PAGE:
At evaluation, the patient will also be asked whether they suffer from other medical problems, whether they take any medications or abuse substances such as alcohol or drugs. All these may cause symptoms which can be mistaken for the ADHD, so are important to rule out before giving a diagnosis of ADHD.
The causes of ADHD are not clear and treating it is not straightforward. Some believe that the causes may be genetic – it can run in families; or environmental factors – such as exposure to lead paint as a child – may play a role. The risk of ADHD may also increase if your mother smoked, drank alcohol or used drugs during pregnancy, or if you were born prematurely.
There are treatments available which can alleviate some of the symptoms, but there is no cure for ADHD. These treatments usually involve one or a combination of medication, psychological counselling, peer support and practical organisation and coping techniques.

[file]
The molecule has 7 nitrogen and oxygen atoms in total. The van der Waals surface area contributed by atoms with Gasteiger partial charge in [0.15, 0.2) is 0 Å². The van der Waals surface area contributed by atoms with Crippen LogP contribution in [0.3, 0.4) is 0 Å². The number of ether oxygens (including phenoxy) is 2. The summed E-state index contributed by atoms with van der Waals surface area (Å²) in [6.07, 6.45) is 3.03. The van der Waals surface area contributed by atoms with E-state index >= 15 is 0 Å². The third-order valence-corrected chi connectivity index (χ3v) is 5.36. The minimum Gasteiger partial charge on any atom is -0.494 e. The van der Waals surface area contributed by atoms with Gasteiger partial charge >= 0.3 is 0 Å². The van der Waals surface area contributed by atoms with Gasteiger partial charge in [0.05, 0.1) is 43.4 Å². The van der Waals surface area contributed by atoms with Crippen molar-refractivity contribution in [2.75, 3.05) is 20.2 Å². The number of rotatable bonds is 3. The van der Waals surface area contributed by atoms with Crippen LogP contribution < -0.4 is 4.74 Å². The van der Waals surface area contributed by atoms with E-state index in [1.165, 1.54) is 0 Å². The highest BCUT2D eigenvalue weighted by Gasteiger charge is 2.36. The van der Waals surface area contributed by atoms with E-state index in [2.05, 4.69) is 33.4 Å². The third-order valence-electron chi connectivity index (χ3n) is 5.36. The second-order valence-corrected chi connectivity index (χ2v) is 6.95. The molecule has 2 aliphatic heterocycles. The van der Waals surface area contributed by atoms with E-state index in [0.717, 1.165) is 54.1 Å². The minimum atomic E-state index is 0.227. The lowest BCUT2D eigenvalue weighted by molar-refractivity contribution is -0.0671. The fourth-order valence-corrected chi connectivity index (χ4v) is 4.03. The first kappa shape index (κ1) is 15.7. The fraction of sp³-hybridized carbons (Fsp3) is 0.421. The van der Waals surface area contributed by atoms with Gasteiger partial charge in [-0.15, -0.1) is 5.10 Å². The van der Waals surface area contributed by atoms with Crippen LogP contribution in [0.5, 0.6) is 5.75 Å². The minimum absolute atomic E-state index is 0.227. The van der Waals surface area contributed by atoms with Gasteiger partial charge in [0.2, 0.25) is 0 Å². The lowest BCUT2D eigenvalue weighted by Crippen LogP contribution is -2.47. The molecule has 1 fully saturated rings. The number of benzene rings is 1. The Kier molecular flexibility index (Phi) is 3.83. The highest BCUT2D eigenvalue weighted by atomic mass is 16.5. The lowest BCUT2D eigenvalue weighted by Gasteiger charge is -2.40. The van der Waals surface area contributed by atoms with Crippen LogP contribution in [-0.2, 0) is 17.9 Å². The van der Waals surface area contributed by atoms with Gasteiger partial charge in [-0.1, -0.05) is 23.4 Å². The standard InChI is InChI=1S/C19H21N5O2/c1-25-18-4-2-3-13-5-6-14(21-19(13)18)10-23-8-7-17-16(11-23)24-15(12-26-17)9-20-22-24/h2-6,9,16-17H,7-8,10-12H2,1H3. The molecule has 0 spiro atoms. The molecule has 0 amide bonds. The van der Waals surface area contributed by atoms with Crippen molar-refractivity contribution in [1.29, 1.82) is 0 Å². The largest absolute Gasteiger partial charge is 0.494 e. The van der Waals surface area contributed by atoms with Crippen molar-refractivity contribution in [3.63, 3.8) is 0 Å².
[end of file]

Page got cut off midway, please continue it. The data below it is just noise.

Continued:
The medications most frequently prescribed depending on the patient include either stimulants such as methylphenidate or amphetamine, or alternatively slower acting non-stimulants such as atomoxetine or certain ant-depressants. Cognitive Behavioural Therapy (CBT) is also helpful for some patients, and as ADHD can have far-reaching impacts on the family, marital and/or family counselling may also be appropriate. Some people with ADHD find mindfulness therapy helpful, or simple, practical measures such as list making, following a routine or breaking down tasks into more manageable parts, useful in coping with life’s day to day challenges. An important step is to inform others – family, friends, teachers, employer and work colleagues – so that they too can offer support by perhaps making small changes and accommodations to help make life a bit easier.